Hibbert asked if Fred could prove he was born in the United States (Note: Fred had to produce his birth certificate to get the job!)

“Yes,” Fred, surprised. “Why?”

“Why do you speak with a strong German accent?”

“This surprised me. Then I became conscious that I was nervous, but my mind was clear, and I chose my words to be the most effective. [It resulted] in my speaking in short, quick phrases, pronouncing every vowel, every consonant. I told him I can speak just as good English as he could.”

Hibbert wanted to know where Fred learned to write and why he crossed his sevens and made an “F” like a German “F!” Fred responded, “I told him it was plain habit and he and the country had nothing to worry about where our loyalty was concerned.

Will Gartz, Dad's older brother, serving in the Civil Air Patrol. Photo taken 1943-44 Harlem Airport

Will Gartz, Dad’s older brother, serving in the Civil Air Patrol. Photo taken 1943-44 Harlem Airport

“Hibbert asked if I cared if the whole family were investigated by the F.B.I. I said I didn’t care, and told him that the FBI has our records because of Will’s [older brother] membership in the Civil Air Patrol.”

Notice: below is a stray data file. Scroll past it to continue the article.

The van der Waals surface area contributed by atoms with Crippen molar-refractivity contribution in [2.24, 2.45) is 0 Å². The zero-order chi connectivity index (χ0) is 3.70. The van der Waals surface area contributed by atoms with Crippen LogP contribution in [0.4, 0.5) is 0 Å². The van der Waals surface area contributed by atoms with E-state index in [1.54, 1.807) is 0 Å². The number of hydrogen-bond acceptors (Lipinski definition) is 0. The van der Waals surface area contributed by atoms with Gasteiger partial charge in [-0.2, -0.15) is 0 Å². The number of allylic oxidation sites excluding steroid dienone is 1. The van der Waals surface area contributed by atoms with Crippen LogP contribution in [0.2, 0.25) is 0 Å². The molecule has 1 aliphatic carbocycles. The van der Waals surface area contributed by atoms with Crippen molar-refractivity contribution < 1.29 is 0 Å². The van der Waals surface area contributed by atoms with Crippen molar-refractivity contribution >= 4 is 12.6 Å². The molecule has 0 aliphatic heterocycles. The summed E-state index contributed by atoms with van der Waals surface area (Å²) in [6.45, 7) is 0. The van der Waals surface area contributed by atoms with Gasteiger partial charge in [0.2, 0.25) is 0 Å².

Here one brother was serving the country, already vetted by the FBI, and another brother was soon to be drafted, and this assistant personnel manager was questioning the whole family’s loyalty, primarily because Fred “crosses his sevens,” and they are suspicious of his “Germanic” heritage, although the family was not from Germany.)

Hibbert ended the interrogation by saying he was satisfied and that Fred should come see him Tuesday. Fred believed he had saved his job.

He ended the letter to his mother by writing,  “I wanted so badly to come home for Mother’s Day, but the honor of the family name comes first. If I was ever homesick and wanted someone to talk to and listen [to me], it was this last week. I was mentally sick and a wreck. My only consolation was the Book of Psalms and therein was my answer.”

A few of the Psalms he mentioned include these, for which I’ve included a key line. Click on and read if you wish:

Psalm 4 “…thou hast enlarged me when I was in distress…”
Psalm 7   (A prayer for vindication) “…save me from all them that persecute me, and deliver me…”
Psalm 27 “…When the wicked advance against me to slander me, it is my enemies and my foes who will stumble and fall…”

Dad was not super religious, but he had been a regular Lutheran church-attendee since childhood, sang in the choir, and apparently was familiar enough with the Bible to take consolation from reading several Psalms.  ‘”It gave me a complete feeling of confidence and self-expression…and gave me the assurance to stand up for my just rights and made me able to take all those questions and drilling unafraid.”

After all that, Fred felt confident he had settled any further questions about his loyalty and fitness for his employment, for which he had given up so much. Next week we’ll learn the conclusion.